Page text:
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Tennessee's inmate birth control scandal shows eugenics is still a danger

The U.S. has a history of government-funded programs targeting fertility in certain populations


Nick Lingerfelt
November 1, 2017 10:58PM (UTC)
This feature is part of Salon's Young Americans initiative, showcasing emerging journalists reporting from America's red states. Read more Young Americans stories.

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As recently as six months ago, White County, Tennessee inmates could get a lesser jail time if they voluntarily forfeited their reproductive rights. A standing order signed by General Sessions Judge Sam Benningfield on May 15 allowed inmates to receive 30 days off their time incarcerated if they underwent a birth control procedure. That order has since been rescinded.

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Women who volunteered to participate in the program could get a free Nexplanon implant in their arm, which helps prevent pregnancy for up to four years. Men who voluntarily participated in the program received a free vasectomy from the Tennessee Department of Health, which permanently prevents pregnancy.

"Offering a so-called 'choice' between jail time and coerced contraception or sterilization is unconstitutional,” the American Civil Liberties Union said in a statement about the program. “Such a choice violates the fundamental constitutional right to reproductive autonomy and bodily integrity by interfering with the intimate decision of whether and when to have a child, imposing an intrusive medical procedure on individuals who are not in a position to reject it.”

Government-funded coerced sterilization has been used throughout America’s history to control populations of immigrants, people of color, poor people, unmarried mothers, disabled people and mentally ill people in 32 states during the 20th century. This practice is better known as eugenics, or the “science” of “improving” a human population by controlled breeding to increase the occurrence of desirable heritable characteristics. Developed largely by Francis Galton as a method of improving the human race, it fell into public disfavor after the its doctrines were espoused by the Nazis.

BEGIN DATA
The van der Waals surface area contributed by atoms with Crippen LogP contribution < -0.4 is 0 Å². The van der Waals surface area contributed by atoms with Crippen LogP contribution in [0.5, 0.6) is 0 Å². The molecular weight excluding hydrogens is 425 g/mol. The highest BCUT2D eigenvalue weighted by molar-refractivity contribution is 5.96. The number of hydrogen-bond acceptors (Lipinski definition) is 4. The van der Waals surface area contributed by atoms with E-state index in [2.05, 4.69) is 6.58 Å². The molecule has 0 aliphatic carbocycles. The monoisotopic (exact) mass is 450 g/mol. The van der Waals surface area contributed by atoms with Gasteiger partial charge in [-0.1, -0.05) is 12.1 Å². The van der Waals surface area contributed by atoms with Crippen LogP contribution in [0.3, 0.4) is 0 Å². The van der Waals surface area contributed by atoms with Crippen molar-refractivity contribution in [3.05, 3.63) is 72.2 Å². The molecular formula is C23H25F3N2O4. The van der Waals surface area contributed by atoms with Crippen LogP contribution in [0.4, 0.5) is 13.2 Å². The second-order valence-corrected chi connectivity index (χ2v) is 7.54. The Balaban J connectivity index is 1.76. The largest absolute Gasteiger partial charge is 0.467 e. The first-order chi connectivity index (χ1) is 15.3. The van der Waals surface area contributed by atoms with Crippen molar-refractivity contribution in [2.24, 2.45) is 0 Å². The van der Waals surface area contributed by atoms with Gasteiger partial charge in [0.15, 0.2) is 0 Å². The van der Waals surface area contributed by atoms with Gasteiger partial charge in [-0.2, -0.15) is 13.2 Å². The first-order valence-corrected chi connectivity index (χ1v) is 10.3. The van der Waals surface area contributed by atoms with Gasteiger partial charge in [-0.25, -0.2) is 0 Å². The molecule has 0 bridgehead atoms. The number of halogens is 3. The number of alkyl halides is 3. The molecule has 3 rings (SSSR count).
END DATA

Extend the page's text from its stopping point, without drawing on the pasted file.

In 1932, the Public Health Service, working with the Tuskegee Institute, began the “Tuskegee Study of Untreated Syphilis in the Negro Male,” a study to record the natural history of syphilis in hopes of justifying treatment programs for black men.

The study initially involved 600 black men, 399 with syphilis and 201 without, and was conducted without the benefit of patients’ informed consent. The men received free medical exams, meals and burial insurance.

Researchers told the men they were being treated for “bad blood,” a local term used to describe several ailments, including syphilis, anemia, and fatigue. However, they did not receive the proper treatment needed to cure their illness. The study was originally planned to just take six months, but it ended up lasting 40 years.

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A 1972 Associated Press story about the Tuskegee Study spurred a public uproar, and the an ad hoc advisory was created to investigate the study. The panel found the Tuskegee Study was “ethically unjustified,” or the knowledge gained was minimal compared to the perilous side effects the subjects could face. The panel advised stopping the study in October 1972, and a month later, it did.

The order rescinding Benningfield’s previous order was filed on July 26. It states the Tennessee Department of Health indicated to the General Sessions Court of White County it will no longer provide free birth control procedures to the inmates.

“To the individual faced with these collateral consequences of time spent behind bars, a choice between sterilization or contraception and a reduced jail sentence is not much of a choice at all,” the ACLU said in a statement about the rescinding of Benningfield’s previous order. “The judge’s order crossed a constitutional line and we are pleased that he rescinded it.”

When reached out to for this story, Benningfield would not comment.

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Nick Lingerfelt

Nick Lingerfelt attends the University of Memphis in the great city of Memphis, Tennessee. He is participating as a Young American at Salon to let some residents of coastal and "blue" states know their values are not as different from people in the heartland of America's as they might think. Also, Tennessee often gets written off as a solid "red" state, but the fastest-growing cities in this state, Memphis and Nashville, are liberal bastions with surprisingly diverse populations.

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